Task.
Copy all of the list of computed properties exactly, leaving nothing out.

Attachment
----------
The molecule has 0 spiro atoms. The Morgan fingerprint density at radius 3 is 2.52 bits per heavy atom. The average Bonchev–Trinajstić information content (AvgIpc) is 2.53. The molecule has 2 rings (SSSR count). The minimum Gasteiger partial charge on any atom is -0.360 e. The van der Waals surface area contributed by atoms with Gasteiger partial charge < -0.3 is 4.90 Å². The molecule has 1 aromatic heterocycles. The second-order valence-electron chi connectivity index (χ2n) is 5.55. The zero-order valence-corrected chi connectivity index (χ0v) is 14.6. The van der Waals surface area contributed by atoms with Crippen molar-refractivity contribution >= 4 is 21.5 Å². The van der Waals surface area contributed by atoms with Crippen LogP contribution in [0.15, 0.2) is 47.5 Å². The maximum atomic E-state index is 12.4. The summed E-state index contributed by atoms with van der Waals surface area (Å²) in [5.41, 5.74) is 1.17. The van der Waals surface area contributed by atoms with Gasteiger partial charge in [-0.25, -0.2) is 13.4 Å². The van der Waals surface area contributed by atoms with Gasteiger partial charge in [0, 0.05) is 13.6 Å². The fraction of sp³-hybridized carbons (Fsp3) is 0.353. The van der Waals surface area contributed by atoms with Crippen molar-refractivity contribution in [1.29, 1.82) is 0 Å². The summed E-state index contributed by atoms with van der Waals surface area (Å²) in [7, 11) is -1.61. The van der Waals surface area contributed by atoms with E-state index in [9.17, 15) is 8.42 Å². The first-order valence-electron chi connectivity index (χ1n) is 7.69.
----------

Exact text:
The molecule has 0 spiro atoms. The Morgan fingerprint density at radius 3 is 2.52 bits per heavy atom. The average Bonchev–Trinajstić information content (AvgIpc) is 2.53. The molecule has 2 rings (SSSR count). The minimum Gasteiger partial charge on any atom is -0.360 e. The van der Waals surface area contributed by atoms with Gasteiger partial charge < -0.3 is 4.90 Å². The molecule has 1 aromatic heterocycles. The second-order valence-electron chi connectivity index (χ2n) is 5.55. The zero-order valence-corrected chi connectivity index (χ0v) is 14.6. The van der Waals surface area contributed by atoms with Crippen molar-refractivity contribution >= 4 is 21.5 Å². The van der Waals surface area contributed by atoms with Crippen LogP contribution in [0.15, 0.2) is 47.5 Å². The maximum atomic E-state index is 12.4. The summed E-state index contributed by atoms with van der Waals surface area (Å²) in [5.41, 5.74) is 1.17. The van der Waals surface area contributed by atoms with Gasteiger partial charge in [-0.25, -0.2) is 13.4 Å². The van der Waals surface area contributed by atoms with Gasteiger partial charge in [0, 0.05) is 13.6 Å². The fraction of sp³-hybridized carbons (Fsp3) is 0.353. The van der Waals surface area contributed by atoms with Crippen molar-refractivity contribution in [1.29, 1.82) is 0 Å². The summed E-state index contributed by atoms with van der Waals surface area (Å²) in [7, 11) is -1.61. The van der Waals surface area contributed by atoms with E-state index in [9.17, 15) is 8.42 Å². The first-order valence-electron chi connectivity index (χ1n) is 7.69.